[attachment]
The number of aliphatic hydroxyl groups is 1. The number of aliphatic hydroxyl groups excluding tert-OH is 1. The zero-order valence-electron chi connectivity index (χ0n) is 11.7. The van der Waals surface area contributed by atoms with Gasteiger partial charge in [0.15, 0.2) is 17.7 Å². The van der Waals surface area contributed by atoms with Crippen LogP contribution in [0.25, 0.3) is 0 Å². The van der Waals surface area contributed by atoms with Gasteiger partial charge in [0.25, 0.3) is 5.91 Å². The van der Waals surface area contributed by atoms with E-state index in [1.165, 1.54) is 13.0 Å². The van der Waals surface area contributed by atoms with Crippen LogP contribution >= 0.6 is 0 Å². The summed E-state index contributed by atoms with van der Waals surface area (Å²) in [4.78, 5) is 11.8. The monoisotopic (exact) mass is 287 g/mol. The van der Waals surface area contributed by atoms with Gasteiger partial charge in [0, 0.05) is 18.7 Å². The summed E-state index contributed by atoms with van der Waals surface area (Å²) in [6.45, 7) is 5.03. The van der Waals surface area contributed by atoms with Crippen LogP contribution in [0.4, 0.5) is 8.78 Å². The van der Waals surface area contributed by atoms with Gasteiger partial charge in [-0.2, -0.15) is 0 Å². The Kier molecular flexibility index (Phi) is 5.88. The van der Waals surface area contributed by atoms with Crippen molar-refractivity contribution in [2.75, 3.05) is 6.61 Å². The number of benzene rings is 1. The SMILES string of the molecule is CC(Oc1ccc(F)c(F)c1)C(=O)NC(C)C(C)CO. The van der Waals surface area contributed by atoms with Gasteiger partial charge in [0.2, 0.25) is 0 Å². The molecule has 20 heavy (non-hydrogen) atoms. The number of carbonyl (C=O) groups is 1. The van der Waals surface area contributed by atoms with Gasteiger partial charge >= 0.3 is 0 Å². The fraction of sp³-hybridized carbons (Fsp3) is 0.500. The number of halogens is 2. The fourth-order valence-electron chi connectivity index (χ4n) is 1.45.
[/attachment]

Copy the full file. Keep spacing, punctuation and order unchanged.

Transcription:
The number of aliphatic hydroxyl groups is 1. The number of aliphatic hydroxyl groups excluding tert-OH is 1. The zero-order valence-electron chi connectivity index (χ0n) is 11.7. The van der Waals surface area contributed by atoms with Gasteiger partial charge in [0.15, 0.2) is 17.7 Å². The van der Waals surface area contributed by atoms with Crippen LogP contribution in [0.25, 0.3) is 0 Å². The van der Waals surface area contributed by atoms with Gasteiger partial charge in [0.25, 0.3) is 5.91 Å². The van der Waals surface area contributed by atoms with E-state index in [1.165, 1.54) is 13.0 Å². The van der Waals surface area contributed by atoms with Crippen LogP contribution >= 0.6 is 0 Å². The summed E-state index contributed by atoms with van der Waals surface area (Å²) in [4.78, 5) is 11.8. The monoisotopic (exact) mass is 287 g/mol. The van der Waals surface area contributed by atoms with Gasteiger partial charge in [0, 0.05) is 18.7 Å². The summed E-state index contributed by atoms with van der Waals surface area (Å²) in [6.45, 7) is 5.03. The van der Waals surface area contributed by atoms with Crippen LogP contribution in [0.4, 0.5) is 8.78 Å². The van der Waals surface area contributed by atoms with Gasteiger partial charge in [-0.2, -0.15) is 0 Å². The Kier molecular flexibility index (Phi) is 5.88. The van der Waals surface area contributed by atoms with Crippen molar-refractivity contribution in [2.75, 3.05) is 6.61 Å². The number of benzene rings is 1. The SMILES string of the molecule is CC(Oc1ccc(F)c(F)c1)C(=O)NC(C)C(C)CO. The van der Waals surface area contributed by atoms with Gasteiger partial charge in [0.2, 0.25) is 0 Å². The molecule has 20 heavy (non-hydrogen) atoms. The number of carbonyl (C=O) groups is 1. The van der Waals surface area contributed by atoms with Gasteiger partial charge >= 0.3 is 0 Å². The fraction of sp³-hybridized carbons (Fsp3) is 0.500. The number of halogens is 2. The fourth-order valence-electron chi connectivity index (χ4n) is 1.45.